TAIPEI, Taiwan - The Taipei District Court yesterday ruled that truck driver Chang Teh-cheng was allowed to return home for Chinese New Year's Eve dinner with his family after prosecutors applied to detain the driver.
Chang Teh-cheng, 41, had driven his 35-ton gravel truck into the main gate of the Presidential Office building last Saturday, injuring no one but himself. The truck hit the main gate of the Presidential Office building at around 5:05 a.m. and careened up the steps, with sentries moving out of the way just in time.
President Ma Ying-jeou praised the quick actions of the sentries, and commanding officer Wu Ying-ping awarded the sentries with commemorative watches for their services.
Chang was taken to National Taiwan University Hospital immediately after the incident, and declined to speak when he was being taken to court yesterday in a wheelchair.
Chang's attorney accused local media outlets of "demonizing" the defendant. The court had previously rejected the prosecutors' application to detain Chang. The prosecutors immediately filed for an appeal.
Before his shocking manoeuvre, Chang had posted multiple times on Facebook his plans to run into the Presidential Office and the Taipei District Court; he had said that he would crash his truck into the Presidential Office in the early morning when there is little traffic and few pedestrians near the building. Chang was reportedly furious over a court decision that sentenced him to 40 days behind bars after he was convicted of domestic violence. The messages were not taken seriously until Saturday.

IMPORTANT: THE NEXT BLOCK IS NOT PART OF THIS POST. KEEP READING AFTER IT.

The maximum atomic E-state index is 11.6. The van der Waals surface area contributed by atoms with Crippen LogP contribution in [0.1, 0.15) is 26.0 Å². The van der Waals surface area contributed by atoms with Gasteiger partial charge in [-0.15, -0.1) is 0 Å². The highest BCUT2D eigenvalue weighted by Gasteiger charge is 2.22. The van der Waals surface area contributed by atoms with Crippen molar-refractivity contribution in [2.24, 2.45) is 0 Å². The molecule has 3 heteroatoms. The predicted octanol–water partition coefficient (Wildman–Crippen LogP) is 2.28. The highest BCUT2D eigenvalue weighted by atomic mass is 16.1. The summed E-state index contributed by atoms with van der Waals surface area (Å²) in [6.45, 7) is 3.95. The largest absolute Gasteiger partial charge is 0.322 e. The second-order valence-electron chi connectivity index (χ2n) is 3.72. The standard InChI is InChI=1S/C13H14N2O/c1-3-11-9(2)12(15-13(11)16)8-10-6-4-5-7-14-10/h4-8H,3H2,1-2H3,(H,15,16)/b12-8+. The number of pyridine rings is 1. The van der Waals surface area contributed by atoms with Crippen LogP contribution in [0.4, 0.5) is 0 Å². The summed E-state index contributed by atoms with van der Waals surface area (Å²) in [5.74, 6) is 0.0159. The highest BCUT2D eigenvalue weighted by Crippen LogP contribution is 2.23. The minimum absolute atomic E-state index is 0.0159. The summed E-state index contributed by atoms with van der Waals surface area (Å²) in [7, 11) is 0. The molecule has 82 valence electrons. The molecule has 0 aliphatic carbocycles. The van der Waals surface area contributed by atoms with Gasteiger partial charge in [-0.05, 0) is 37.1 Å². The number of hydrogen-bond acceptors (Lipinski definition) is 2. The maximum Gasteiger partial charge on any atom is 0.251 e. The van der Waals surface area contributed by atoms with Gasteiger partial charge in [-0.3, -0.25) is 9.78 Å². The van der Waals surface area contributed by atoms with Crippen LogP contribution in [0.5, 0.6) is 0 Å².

Following the incident, a letter from Chang to a local TV station was aired, saying that if his act caused any deaths, he is willing to be sentenced to death, or to serve a life sentence if there were none. The letter had been delivered before Chang drove his truck into the Presidential Office. Chang also claimed that he had initially wished to drive his truck into the Taipei District Court but failed.
'Yay, going home!'
"What the court is supposed to decide today is whether the defendant should be detained, not whether he is guilty or not," said the attorney, surnamed Tseng.
The prosecutors have to supply evidence that Chang had tried to escape after he drove his truck into the Presidential Office; they cannot pronounce Chang guilty just because he refused to answer during the interrogation, said Tseng. "All of this is against the law."
Several local media outlets had reported that Chang said "yay, going home!" upon hearing the court's sentence, a statement that Tseng refuted fiercely. "I can tell all of you that, given his physical condition yesterday, it was impossible for him to say 'yay.' This is not true. We don't know who spread (the rumours,) but we believe that it was not the media who made this up," said Tseng.
The lawyer also refuted reports that Chang had refused to cooperate in the interrogations held on the night of his drive. "The defendant had filed a record with the police and said everything clearly. He did not refuse to cooperate with the police."